Amy Earley and Cassie Scogin represent two generations of high school girls wrestling’s growth, as well as two generations of a single family.
Yelm High School had a standout 130-pound wrestler in 2007, then known by her maiden name Cassie Virgil.
That’s it. One girl.
The Tornados’ legendary coach, Gaylord Strand, told Virgil that she could be grandfathered into the boys program, but to compete in girls tournaments she would have to have a paid girls coach. The school district was waiting for at least eight girls to turn out before it would hire one.
Never miss a local story.
“I walked around school recruiting, asking anyone and everyone who might be interested,” Scogin remembers.
She got her eight.
Enter Earley, Cassie’s aunt, who had coached three years of volleyball and basketball at Washington Middle School in Olympia and a season of softball at Pierce College, but “didn’t know the moves, didn’t know all the rules” when it came to wrestling.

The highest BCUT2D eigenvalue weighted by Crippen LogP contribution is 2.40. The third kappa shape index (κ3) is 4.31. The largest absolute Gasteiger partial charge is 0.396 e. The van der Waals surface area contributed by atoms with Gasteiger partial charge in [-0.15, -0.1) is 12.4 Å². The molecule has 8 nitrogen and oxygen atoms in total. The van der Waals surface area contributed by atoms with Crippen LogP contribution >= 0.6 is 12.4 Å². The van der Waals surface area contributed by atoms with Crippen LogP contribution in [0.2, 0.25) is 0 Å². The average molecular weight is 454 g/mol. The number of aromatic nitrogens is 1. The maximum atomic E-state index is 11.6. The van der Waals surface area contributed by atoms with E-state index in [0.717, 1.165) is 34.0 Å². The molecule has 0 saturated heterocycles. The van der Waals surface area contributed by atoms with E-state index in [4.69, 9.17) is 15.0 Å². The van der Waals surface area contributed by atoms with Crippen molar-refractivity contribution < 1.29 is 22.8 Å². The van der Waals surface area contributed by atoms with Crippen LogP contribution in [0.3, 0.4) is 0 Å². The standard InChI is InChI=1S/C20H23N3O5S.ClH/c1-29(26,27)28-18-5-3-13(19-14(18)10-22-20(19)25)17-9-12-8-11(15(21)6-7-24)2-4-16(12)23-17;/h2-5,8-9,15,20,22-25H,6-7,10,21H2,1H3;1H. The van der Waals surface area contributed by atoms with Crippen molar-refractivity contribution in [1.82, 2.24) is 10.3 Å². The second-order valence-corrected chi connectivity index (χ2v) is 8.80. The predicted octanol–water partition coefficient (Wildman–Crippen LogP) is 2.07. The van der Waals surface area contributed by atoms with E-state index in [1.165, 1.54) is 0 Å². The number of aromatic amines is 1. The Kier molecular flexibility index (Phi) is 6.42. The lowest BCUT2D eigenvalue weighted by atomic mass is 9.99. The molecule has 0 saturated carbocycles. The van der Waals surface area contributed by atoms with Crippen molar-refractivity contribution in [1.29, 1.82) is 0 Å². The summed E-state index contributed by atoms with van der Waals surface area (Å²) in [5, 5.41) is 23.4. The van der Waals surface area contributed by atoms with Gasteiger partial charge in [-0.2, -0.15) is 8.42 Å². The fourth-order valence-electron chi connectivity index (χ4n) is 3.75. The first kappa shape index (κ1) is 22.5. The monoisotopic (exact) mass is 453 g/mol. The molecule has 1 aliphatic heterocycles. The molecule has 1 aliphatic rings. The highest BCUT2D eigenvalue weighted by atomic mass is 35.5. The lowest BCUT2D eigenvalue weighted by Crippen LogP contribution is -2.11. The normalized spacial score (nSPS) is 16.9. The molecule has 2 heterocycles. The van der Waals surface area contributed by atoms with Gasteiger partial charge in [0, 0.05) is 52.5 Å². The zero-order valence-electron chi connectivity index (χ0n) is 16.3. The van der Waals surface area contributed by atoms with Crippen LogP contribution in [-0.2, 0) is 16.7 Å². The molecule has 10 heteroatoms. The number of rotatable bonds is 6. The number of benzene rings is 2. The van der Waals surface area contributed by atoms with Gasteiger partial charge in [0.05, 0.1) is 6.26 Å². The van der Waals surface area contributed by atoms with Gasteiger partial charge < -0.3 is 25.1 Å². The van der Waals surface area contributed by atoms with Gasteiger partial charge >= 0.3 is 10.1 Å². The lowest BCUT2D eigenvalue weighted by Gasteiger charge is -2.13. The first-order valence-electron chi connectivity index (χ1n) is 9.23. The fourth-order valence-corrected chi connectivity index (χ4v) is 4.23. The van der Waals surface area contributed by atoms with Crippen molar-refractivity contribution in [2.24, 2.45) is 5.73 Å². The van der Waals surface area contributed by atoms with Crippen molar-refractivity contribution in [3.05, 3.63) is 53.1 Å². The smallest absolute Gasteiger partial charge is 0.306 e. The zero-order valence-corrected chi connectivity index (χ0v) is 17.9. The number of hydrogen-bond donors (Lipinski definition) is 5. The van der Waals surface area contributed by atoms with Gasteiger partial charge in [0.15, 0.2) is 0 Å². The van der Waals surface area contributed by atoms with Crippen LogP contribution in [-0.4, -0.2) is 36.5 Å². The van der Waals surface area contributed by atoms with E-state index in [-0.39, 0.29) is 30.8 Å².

Nonetheless, having watched Virgil wrestle, she was motivated to apply for the job and was hired. Five of the eight wrestlers stayed for the entire season and Yelm finished third at Mat Classic in 2007. Virgil finished third in her weight class and one of her recruits — and best friend — Danielle Curlis won the state title at 125.
“We stayed in the same room with the boys team all year,” said Earley, who is now in her ninth season coaching Yelm and has posted a dual meet record of 12-1-1. “I knew enough about wrestling to know I didn’t know enough. I would wait for Coach Strand to demonstrate a move and I would videotape it, take the tape home and study it.”
Earley’s initiation into the coaching ranks got a little more intense when, down to the odd number of five participants, one of her wrestlers complained to Strand she had no workout partner.
“Gaylord told her, ‘Yes you do, your coach,’ ” Earley said with a laugh. To the mat she went.
Yelm girls have little trouble finding workout partners today. This season, 22 girls turned out for a squad that won its region a year ago and sent two girls on to college programs. Three district runner-ups return in Kaylin Wilson, Mykalia Reach and Madison Holmes, while two district champions have transferred to Yelm in Bree Hyder (Hoquiam) and Julia Sylstad (Franklin Pierce).
Earley has “coached to the kids” to keep Yelm’s squad size high.